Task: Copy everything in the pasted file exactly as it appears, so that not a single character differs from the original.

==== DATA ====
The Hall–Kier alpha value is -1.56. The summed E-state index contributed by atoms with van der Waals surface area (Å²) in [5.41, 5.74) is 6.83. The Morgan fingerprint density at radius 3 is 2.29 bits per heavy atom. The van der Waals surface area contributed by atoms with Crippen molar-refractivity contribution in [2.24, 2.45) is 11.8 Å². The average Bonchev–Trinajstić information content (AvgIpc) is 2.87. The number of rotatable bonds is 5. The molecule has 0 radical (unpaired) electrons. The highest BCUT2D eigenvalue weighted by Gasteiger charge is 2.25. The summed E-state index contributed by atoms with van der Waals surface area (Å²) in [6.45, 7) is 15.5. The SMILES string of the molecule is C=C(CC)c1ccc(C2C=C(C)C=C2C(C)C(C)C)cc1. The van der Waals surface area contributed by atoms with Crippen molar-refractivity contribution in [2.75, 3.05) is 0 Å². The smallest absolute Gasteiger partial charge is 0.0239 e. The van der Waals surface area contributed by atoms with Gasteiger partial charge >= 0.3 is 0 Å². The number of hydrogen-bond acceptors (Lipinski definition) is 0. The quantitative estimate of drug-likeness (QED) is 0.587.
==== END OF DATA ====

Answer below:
The Hall–Kier alpha value is -1.56. The summed E-state index contributed by atoms with van der Waals surface area (Å²) in [5.41, 5.74) is 6.83. The Morgan fingerprint density at radius 3 is 2.29 bits per heavy atom. The van der Waals surface area contributed by atoms with Crippen molar-refractivity contribution in [2.24, 2.45) is 11.8 Å². The average Bonchev–Trinajstić information content (AvgIpc) is 2.87. The number of rotatable bonds is 5. The molecule has 0 radical (unpaired) electrons. The highest BCUT2D eigenvalue weighted by Gasteiger charge is 2.25. The summed E-state index contributed by atoms with van der Waals surface area (Å²) in [6.45, 7) is 15.5. The SMILES string of the molecule is C=C(CC)c1ccc(C2C=C(C)C=C2C(C)C(C)C)cc1. The van der Waals surface area contributed by atoms with Crippen molar-refractivity contribution in [2.75, 3.05) is 0 Å². The smallest absolute Gasteiger partial charge is 0.0239 e. The van der Waals surface area contributed by atoms with Gasteiger partial charge >= 0.3 is 0 Å². The number of hydrogen-bond acceptors (Lipinski definition) is 0. The quantitative estimate of drug-likeness (QED) is 0.587.